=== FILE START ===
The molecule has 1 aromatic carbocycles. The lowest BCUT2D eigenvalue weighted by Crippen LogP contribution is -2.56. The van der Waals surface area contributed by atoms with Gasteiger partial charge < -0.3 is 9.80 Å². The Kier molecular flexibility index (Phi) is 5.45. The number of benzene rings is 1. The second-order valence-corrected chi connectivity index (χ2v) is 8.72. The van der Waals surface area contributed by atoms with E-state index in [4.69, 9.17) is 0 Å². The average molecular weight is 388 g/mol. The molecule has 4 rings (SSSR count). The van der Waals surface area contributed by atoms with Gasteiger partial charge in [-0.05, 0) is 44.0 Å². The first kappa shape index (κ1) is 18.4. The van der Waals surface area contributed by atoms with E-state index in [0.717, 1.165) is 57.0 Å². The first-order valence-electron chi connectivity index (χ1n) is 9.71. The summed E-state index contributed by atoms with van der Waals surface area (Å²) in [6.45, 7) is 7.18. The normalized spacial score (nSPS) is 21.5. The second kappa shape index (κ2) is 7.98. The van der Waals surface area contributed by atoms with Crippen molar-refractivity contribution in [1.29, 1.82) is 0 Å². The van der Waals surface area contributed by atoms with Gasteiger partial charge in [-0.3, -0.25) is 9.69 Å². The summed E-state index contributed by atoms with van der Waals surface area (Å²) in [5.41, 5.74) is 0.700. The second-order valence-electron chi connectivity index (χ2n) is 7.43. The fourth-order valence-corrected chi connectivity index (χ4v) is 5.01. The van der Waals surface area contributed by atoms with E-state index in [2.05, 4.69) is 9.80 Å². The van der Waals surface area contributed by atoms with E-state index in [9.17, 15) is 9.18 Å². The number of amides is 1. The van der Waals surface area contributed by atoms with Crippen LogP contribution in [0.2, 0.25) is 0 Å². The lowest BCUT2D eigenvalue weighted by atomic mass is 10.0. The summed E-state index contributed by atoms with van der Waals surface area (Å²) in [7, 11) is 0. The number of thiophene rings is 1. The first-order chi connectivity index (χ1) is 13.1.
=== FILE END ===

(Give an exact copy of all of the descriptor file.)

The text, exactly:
The molecule has 1 aromatic carbocycles. The lowest BCUT2D eigenvalue weighted by Crippen LogP contribution is -2.56. The van der Waals surface area contributed by atoms with Gasteiger partial charge < -0.3 is 9.80 Å². The Kier molecular flexibility index (Phi) is 5.45. The number of benzene rings is 1. The second-order valence-corrected chi connectivity index (χ2v) is 8.72. The van der Waals surface area contributed by atoms with E-state index in [4.69, 9.17) is 0 Å². The average molecular weight is 388 g/mol. The molecule has 4 rings (SSSR count). The van der Waals surface area contributed by atoms with Gasteiger partial charge in [-0.05, 0) is 44.0 Å². The first kappa shape index (κ1) is 18.4. The van der Waals surface area contributed by atoms with E-state index in [0.717, 1.165) is 57.0 Å². The first-order valence-electron chi connectivity index (χ1n) is 9.71. The summed E-state index contributed by atoms with van der Waals surface area (Å²) in [6.45, 7) is 7.18. The normalized spacial score (nSPS) is 21.5. The second kappa shape index (κ2) is 7.98. The van der Waals surface area contributed by atoms with Crippen molar-refractivity contribution in [1.29, 1.82) is 0 Å². The van der Waals surface area contributed by atoms with Gasteiger partial charge in [-0.3, -0.25) is 9.69 Å². The summed E-state index contributed by atoms with van der Waals surface area (Å²) in [5.41, 5.74) is 0.700. The second-order valence-electron chi connectivity index (χ2n) is 7.43. The fourth-order valence-corrected chi connectivity index (χ4v) is 5.01. The van der Waals surface area contributed by atoms with E-state index in [2.05, 4.69) is 9.80 Å². The van der Waals surface area contributed by atoms with E-state index in [9.17, 15) is 9.18 Å². The number of amides is 1. The van der Waals surface area contributed by atoms with Crippen LogP contribution in [0.2, 0.25) is 0 Å². The lowest BCUT2D eigenvalue weighted by atomic mass is 10.0. The summed E-state index contributed by atoms with van der Waals surface area (Å²) in [7, 11) is 0. The number of thiophene rings is 1. The first-order chi connectivity index (χ1) is 13.1.